It was as Landre that she attracted the attention of Michael Powell when he was casting the role of a model in Peeping Tom. He appeared at their studio searching for "Rita Landre", and Green recalled that after explaining her identity, she posed for him in a setting already constructed in the studio. "It was a Parisian street scene, which consisted of a brick wall, with an arch over an alley, an old street lamp, a pavement and cobbled street. I was particularly pleased with the set as I had not only designed it but also painted it, brick by brick... Powell was fascinated by the set. He asked if he could copy it for the film."

Powell cast Green as the model and murder victim Millie. Peeping Tom, with its protagonist, a sadistic photographer who impales women on a leg of his tripod, disgusted audiences and virtually ended Powell's career in the UK. "Powell was a strange man to work with," Green recalled. "He was cold, somewhat remote; a sarcastic tongue. He seemed to enjoy humiliating the actors, and certain ones would be his whipping boys."

Green was shocked at the reaction to the film: "The critics panned it, using such terms as 'violent' and 'pornographic'. My nude scene was cut out and an alternative version used... Twenty years later, Martin Scorsese saw the film and arranged for it to be shown at the 1979 New York Film Festival, and through his efforts the film has been restored to its rightful place in movie history. It was a startling treatment of voyeurism and the mechanics of cinema, wrapped in the clothes of a lurid thriller." Despite Scorsese's efforts some remain to be convinced of its merits.

In 1961 Green had a small role as a nurse in the disaster movie The Day The Earth Caught Fire, and in the same year starred in Marks' notorious Naked As Nature Intended, the most successful of the films that rushed to circumvent censorship. With virtually no plot, it featured Green cavorting on beaches with four other girls, playing with a beach ball which keeps blowing away, finally discovering the delights of a nudist camp, where everyone carries baskets or towels strategically positioned. Despite its lack of plot (the only line was, "Hello, do you come here often?") the film broke records, with a five-year run in London.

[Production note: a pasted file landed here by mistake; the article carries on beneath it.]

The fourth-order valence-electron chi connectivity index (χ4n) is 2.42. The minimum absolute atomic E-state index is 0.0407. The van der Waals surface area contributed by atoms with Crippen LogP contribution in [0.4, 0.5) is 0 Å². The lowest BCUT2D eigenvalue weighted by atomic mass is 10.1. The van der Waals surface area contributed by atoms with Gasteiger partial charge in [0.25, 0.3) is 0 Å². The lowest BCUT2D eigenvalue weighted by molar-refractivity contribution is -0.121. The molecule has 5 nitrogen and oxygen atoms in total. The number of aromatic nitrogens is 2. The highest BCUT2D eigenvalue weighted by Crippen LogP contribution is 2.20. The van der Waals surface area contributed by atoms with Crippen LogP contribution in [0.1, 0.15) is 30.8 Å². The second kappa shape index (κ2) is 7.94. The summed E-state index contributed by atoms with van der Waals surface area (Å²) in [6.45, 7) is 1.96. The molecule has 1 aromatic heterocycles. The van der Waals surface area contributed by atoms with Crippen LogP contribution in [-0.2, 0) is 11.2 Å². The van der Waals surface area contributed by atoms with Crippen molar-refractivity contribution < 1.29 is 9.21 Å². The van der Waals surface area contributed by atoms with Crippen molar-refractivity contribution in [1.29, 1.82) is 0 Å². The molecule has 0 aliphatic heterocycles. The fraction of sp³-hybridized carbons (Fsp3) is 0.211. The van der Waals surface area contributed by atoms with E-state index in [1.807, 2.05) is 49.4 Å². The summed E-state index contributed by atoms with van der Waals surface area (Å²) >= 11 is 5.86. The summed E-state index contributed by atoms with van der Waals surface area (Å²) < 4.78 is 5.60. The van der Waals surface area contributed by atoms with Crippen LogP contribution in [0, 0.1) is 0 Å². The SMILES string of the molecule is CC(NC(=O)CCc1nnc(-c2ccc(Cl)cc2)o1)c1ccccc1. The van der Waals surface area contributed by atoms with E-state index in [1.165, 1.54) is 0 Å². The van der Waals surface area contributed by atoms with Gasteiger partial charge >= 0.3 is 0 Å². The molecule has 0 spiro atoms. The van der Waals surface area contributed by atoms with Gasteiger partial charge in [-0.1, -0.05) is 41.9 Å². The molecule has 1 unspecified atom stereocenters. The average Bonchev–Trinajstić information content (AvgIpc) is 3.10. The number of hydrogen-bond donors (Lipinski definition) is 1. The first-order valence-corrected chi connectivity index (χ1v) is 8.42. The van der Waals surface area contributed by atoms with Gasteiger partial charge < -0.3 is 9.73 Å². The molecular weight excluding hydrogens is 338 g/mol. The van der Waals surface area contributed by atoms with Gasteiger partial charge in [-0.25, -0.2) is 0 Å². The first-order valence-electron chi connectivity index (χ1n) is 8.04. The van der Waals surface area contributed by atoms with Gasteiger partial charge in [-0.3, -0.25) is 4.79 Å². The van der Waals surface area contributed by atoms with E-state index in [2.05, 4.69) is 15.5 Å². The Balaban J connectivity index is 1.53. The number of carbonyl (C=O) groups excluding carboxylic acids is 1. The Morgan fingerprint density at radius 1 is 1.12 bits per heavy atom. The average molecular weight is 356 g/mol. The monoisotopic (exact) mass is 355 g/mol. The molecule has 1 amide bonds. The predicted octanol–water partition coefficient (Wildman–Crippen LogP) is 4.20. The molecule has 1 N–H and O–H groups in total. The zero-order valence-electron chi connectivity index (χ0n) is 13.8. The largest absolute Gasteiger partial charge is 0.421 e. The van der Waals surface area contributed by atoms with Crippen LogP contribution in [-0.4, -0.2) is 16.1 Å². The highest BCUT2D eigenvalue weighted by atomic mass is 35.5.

Shortly after the film's release, Green and Marks split up and Marks found another muse, Mary Millington, though he always stressed the part Green played in his career. In 1964 she was at the centre of a television storm when as part of an investigation into erotica This Week showed Green performing a striptease, the first time a naked woman had been seen on British TV. Associated Rediffusion was rebuked by the ITA.

Green had long been a friend of the photographer Douglas Webb, a war hero who took part in the Dambusters raid. He had been the stills photographer on Naked As Nature Intended, and after modelling for him and working as his assistant, she moved in with him in 1967. In 1986 they moved to the Isle of Wight, where they ran a photographic studio until Webb's death in 1995.

In recent years Green was an active member of the Yarmouth Women's Institute on the Isle of Wight. The members were aware of her past, and even the fact that some of their husbands had been fans. She maintained a sense of humour about her career, and made an autobiographical video, Never Knowingly Overdressed.

Phyllis Pamela Green, model and actress: born Kingston-upon-Thames, Surrey 28 March 1929; married 1951 Guy Hillier (divorced 1951); partner to Harrison Marks, partner to Douglas Webb; died Isle of Wight 7 May 2010.